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American Express has been criticized for more than a decade for its sluggish response to the online shift. Today’s restructuring announcement only emphasizes the point.
American Express is “reengineering the business model” in its Global Business Travel unit to reflect the shift to online, and the “largest reductions” in 8,500 layoffs that will occur companywide will take places in its travel businesses.
Officials released some fourth quarter results today, a week ahead of a scheduled January 17 conference call, to discuss $895 million in restructuring costs.
The restructuring will impact the Global Business Travel business. Among the elements will be, the company stated:
Reengineering the business model in Global Business Travel to reduce its cost structure and invest in capabilities that better align it with the shift of customer volumes to online channels and automated servicing tools.
Kenneth Chenault, American Express, chairman and CEO, told analysts that the economics of its corporate travel business have changed more dramatically over the years than any other part of the American Express business.
The restructuring in travel and other parts of American Express will enable the company to trim costs, to be more nimble, and to free up money to invest in new opportunities, Chenault said.
American Express stated it will take a $400 million restructuring charge to “adapt parts of the business as more customers transact online or through mobile channels, and provide the resources for additiional growth initiatives in the U.S. and internationally.”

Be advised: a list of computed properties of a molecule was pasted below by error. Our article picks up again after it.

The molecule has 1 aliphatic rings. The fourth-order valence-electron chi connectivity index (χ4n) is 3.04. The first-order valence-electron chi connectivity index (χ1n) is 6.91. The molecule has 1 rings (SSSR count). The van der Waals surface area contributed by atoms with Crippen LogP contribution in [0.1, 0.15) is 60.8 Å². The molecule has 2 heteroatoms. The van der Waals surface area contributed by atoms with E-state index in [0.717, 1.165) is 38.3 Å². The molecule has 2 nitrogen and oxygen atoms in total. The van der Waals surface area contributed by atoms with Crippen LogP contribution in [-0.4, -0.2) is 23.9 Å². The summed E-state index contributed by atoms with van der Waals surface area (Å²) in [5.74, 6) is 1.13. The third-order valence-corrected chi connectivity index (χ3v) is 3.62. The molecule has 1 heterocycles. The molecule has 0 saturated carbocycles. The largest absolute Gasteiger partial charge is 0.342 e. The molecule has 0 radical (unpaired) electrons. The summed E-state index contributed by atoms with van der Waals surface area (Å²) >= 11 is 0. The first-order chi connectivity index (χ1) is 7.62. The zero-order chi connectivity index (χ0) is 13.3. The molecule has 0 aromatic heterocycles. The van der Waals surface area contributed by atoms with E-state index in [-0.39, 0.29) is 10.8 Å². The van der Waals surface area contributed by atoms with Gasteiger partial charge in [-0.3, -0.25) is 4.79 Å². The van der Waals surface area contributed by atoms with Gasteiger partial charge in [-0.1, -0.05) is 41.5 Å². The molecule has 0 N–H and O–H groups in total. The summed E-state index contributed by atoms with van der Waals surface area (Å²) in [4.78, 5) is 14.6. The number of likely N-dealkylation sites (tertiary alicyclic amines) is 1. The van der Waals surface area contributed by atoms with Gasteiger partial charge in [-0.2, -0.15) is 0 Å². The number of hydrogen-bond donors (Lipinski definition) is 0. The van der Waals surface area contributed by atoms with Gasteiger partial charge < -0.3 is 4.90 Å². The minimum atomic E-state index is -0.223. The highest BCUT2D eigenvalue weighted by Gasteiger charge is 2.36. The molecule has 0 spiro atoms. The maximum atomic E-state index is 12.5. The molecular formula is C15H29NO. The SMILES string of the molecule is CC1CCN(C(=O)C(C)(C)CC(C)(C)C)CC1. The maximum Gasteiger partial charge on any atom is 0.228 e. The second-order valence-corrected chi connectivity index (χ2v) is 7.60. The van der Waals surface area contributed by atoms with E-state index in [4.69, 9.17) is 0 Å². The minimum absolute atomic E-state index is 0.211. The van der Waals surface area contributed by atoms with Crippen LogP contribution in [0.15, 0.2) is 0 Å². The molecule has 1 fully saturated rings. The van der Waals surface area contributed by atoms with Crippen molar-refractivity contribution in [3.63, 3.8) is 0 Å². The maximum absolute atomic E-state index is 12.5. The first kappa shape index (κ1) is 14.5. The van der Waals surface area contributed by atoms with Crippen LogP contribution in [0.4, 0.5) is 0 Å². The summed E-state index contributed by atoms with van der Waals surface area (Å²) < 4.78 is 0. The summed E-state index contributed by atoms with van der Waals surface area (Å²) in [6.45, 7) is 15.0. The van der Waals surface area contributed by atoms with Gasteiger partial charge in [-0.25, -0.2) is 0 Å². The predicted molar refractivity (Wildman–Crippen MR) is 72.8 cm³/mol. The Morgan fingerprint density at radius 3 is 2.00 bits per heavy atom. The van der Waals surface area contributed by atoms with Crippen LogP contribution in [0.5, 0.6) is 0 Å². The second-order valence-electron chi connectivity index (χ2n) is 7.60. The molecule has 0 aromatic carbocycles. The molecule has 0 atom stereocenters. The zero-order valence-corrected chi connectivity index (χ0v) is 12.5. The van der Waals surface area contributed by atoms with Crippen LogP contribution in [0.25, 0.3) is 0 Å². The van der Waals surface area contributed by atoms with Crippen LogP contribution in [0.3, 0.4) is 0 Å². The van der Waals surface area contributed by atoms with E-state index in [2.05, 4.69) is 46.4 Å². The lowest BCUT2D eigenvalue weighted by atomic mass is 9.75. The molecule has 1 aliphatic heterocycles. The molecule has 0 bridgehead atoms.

The company plans to eliminate 5,400 jobs during 2013, which would be 8.5% of the current workforce. However, the staffing at the end of 2013 is expected to be 4% to 6% lower than the current workforce because of some job additions.
Officials said the employment cuts will be focused on positions that are not “revenue-generating.”
American Express also took a $153 million charge to fund consent orders signed in October to compensate customers for fees, interest and bonus awards over the past few years.
For the fourth quarter, American Express’ net income fell almost 47% to $637 million, taking the restructuring charges into account.
Complete fourth quarter and full-year 2012 results will be released January 17.
Chenault said the company decided to conduct a conference call today with analysts in the interests of transparency.
Chenault argued that the move to emphasize online channels across the business shouldn’t be considered a sudden move because he’s been talking about the convergence of offline and online for five to six years.
The company’s intent is to move more of the business online is to “continue to be ahead of the curve,” Chenault said.
American Express was the largest U.S.-based travel agency in 2011, with $29.3 billion in sales, according to Travel Weekly’s annual Power List.